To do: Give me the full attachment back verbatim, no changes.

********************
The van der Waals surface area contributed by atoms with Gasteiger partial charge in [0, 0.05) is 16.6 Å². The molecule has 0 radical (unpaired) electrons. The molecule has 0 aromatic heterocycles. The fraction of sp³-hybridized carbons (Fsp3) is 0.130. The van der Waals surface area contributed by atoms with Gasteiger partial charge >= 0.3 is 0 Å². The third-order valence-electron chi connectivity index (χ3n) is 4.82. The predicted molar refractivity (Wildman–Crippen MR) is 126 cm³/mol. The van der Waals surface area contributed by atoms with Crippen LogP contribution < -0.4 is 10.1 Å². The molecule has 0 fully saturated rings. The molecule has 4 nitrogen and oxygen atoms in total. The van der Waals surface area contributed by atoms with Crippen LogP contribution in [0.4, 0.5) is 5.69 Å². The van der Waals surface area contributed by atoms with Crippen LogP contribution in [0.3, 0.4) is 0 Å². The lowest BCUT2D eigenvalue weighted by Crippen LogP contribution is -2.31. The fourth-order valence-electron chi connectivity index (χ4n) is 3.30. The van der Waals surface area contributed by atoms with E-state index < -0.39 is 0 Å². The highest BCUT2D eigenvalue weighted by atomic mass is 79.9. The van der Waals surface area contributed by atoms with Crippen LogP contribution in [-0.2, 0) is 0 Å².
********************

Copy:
The van der Waals surface area contributed by atoms with Gasteiger partial charge in [0, 0.05) is 16.6 Å². The molecule has 0 radical (unpaired) electrons. The molecule has 0 aromatic heterocycles. The fraction of sp³-hybridized carbons (Fsp3) is 0.130. The van der Waals surface area contributed by atoms with Gasteiger partial charge >= 0.3 is 0 Å². The third-order valence-electron chi connectivity index (χ3n) is 4.82. The predicted molar refractivity (Wildman–Crippen MR) is 126 cm³/mol. The van der Waals surface area contributed by atoms with Crippen LogP contribution < -0.4 is 10.1 Å². The molecule has 0 fully saturated rings. The molecule has 4 nitrogen and oxygen atoms in total. The van der Waals surface area contributed by atoms with Crippen LogP contribution in [0.4, 0.5) is 5.69 Å². The van der Waals surface area contributed by atoms with Crippen LogP contribution in [0.3, 0.4) is 0 Å². The lowest BCUT2D eigenvalue weighted by Crippen LogP contribution is -2.31. The fourth-order valence-electron chi connectivity index (χ4n) is 3.30. The van der Waals surface area contributed by atoms with E-state index < -0.39 is 0 Å². The highest BCUT2D eigenvalue weighted by atomic mass is 79.9. The van der Waals surface area contributed by atoms with Crippen LogP contribution in [-0.2, 0) is 0 Å².